Checkpoints Isolate Many Immigrants in Texas’ Rio Grande Valley
by Foster, on News
BROWNSVILLE, Tex. — Elizabeth Lopez swam across the Rio Grande 19 years ago to come to America, where she began cleaning houses and raising three daughters in this city of swaying palm trees at the southern tip of Texas.
It did not matter to her that her life was confined to a narrow sliver of the country — a zone north of the Mexican border but south of traffic checkpoints that the Border Patrol operates within Texas. Everything changed in 2010 when her fourth child, Angel, was born with Down syndrome and colon and heart problems. Living in what some call “la jaula de oro” — the golden cage — suddenly took on a whole new meaning.
For decades, these interior checkpoints up to 100 miles north of the border have left thousands of undocumented immigrants and their families in the Rio Grande Valley in something of a twilight zone. Their isolation has only intensified as border security has tightened. And though neither side of the debate about immigration has focused on the issue so far, that may be changing.
Those stuck here have little choice but to stay put. They cannot go north for fear of either being caught while trying to cross the checkpoints by car or dying in the vast expanses of brush while trying to walk around them. And they will not go south for the same reasons they left Mexico in the first place.
The economic opportunities here are better for the immigrants and their children, many of them American citizens, and some fled threats of violence.
The inability to travel north complicates their lives in myriad ways. For Ms. Lopez and Angel, it hinders medical care. Immigrants here have also missed relatives’ funerals, refused to evacuate as hurricanes approached, narrowed searches for jobs — all because they feared venturing beyond the checkpoints.
Ms. Lopez, who asked to be identified by her middle name and last name, wants Angel, now 5, to undergo surgery beyond the checkpoints, with specialists in Corpus Christi. Angel could easily pass through — he was born in Brownsville and is a United States citizen — but Ms. Lopez cannot because she is an undocumented immigrant and has already been deported once. A single mother, she has no relatives who could take Angel for her.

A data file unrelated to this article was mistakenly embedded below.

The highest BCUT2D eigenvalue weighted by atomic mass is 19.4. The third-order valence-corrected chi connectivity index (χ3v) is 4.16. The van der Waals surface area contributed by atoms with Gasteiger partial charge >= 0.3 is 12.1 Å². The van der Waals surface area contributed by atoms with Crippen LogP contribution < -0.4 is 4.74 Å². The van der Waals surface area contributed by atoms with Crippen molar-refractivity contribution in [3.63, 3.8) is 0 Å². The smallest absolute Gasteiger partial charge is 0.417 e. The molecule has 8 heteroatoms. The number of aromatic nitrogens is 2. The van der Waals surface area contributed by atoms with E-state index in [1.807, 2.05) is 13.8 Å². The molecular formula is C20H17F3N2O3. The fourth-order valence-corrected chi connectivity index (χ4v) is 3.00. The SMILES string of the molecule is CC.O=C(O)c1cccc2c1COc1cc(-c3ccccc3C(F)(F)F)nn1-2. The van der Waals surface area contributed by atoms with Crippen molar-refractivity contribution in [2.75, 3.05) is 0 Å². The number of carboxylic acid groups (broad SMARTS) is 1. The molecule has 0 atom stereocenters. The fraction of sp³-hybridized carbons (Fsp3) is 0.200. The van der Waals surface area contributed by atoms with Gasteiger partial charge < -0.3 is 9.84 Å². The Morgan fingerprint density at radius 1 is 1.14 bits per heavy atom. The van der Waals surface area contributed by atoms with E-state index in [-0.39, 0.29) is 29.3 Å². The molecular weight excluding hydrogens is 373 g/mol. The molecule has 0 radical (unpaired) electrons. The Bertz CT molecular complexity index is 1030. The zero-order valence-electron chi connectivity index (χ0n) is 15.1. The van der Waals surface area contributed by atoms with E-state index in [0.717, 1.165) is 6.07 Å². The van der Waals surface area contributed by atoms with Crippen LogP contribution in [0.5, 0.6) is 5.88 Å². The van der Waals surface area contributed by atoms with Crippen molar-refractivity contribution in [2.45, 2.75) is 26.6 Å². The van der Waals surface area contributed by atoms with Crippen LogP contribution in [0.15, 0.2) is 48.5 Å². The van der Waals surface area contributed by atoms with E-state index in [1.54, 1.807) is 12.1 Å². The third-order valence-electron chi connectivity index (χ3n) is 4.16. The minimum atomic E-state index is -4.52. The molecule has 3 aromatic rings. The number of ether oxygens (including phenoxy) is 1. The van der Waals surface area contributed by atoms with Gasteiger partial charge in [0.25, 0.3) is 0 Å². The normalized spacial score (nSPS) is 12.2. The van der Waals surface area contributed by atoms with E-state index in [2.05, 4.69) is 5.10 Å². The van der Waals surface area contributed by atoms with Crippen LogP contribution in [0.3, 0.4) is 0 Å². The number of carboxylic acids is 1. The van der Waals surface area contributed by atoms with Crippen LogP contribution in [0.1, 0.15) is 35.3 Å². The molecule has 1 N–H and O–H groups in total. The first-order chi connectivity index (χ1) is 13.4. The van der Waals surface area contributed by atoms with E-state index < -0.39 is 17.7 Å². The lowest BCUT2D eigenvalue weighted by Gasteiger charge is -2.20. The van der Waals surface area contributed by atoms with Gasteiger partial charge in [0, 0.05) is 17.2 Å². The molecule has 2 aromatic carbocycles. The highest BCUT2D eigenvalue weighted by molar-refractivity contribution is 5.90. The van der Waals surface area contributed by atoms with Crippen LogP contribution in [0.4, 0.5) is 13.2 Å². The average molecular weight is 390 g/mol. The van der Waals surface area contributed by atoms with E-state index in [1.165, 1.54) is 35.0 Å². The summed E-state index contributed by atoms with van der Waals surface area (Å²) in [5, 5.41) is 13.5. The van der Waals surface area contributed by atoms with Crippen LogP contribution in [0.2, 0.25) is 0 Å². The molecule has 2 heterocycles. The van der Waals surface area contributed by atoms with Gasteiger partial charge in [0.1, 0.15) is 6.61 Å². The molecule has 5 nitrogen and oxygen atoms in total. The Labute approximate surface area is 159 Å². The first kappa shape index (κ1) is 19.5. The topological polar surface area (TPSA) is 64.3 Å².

“If it weren’t there,” Ms. Lopez, 41, said recently of the line of checkpoints, “he would be better already.” Angel had stayed home from school that day because of one of the bouts of diarrhea he endures every few weeks.
Border Patrol officials say the checkpoints prevent immigrants who crossed the border illegally and smugglers from entering the interior of the United States.
In some ways, the immigrants here are facing constraints they should have expected. They came to the country illegally and must now try to live undetected in a region with a heavy Border Patrol presence. But their isolation is extraordinary compared with that of other immigrants who violated the same laws.
Erasto Renteria’s parents will miss his graduation in 2017 from the University of Texas at Austin, although they live in San Benito, near the border and only a five-hour drive away. His parents are undocumented, and they would have to cross the checkpoints if they traveled north.
“As it gets closer and closer, it makes me think whether I actually want to graduate on time, because it’s really hard for me to say that I would graduate without my parents,” Mr. Renteria, 20, said.
Adela Menchaca’s world spans a mere two counties. Since entering the United States illegally in 1999, Ms. Menchaca, 44, who lives in Edinburg, has never traveled more than about 25 miles north, 20 miles west or 80 miles east. Her daughter Roxana moved to Austin after graduating from college in May, but Ms. Menchaca has not visited. Her mother died in Mexico in 2001, but she did not attend the funeral.
At first glance, there is nothing suffocating about Ms. Menchaca’s life in Edinburg. Roosters crow beneath the papaya trees outside the trailer her husband converted into a house. They raised four children — Ms. Menchaca cleaning houses and selling tamales and Avon products, and her husband working in construction.
But she once tried to convince her husband, who trekked on foot around an interior checkpoint in the 1990s, that they should try to make that journey together. Her husband, who ran out of water in the South Texas brush and drank from a watering hole used by cattle, said it was not worth the risk.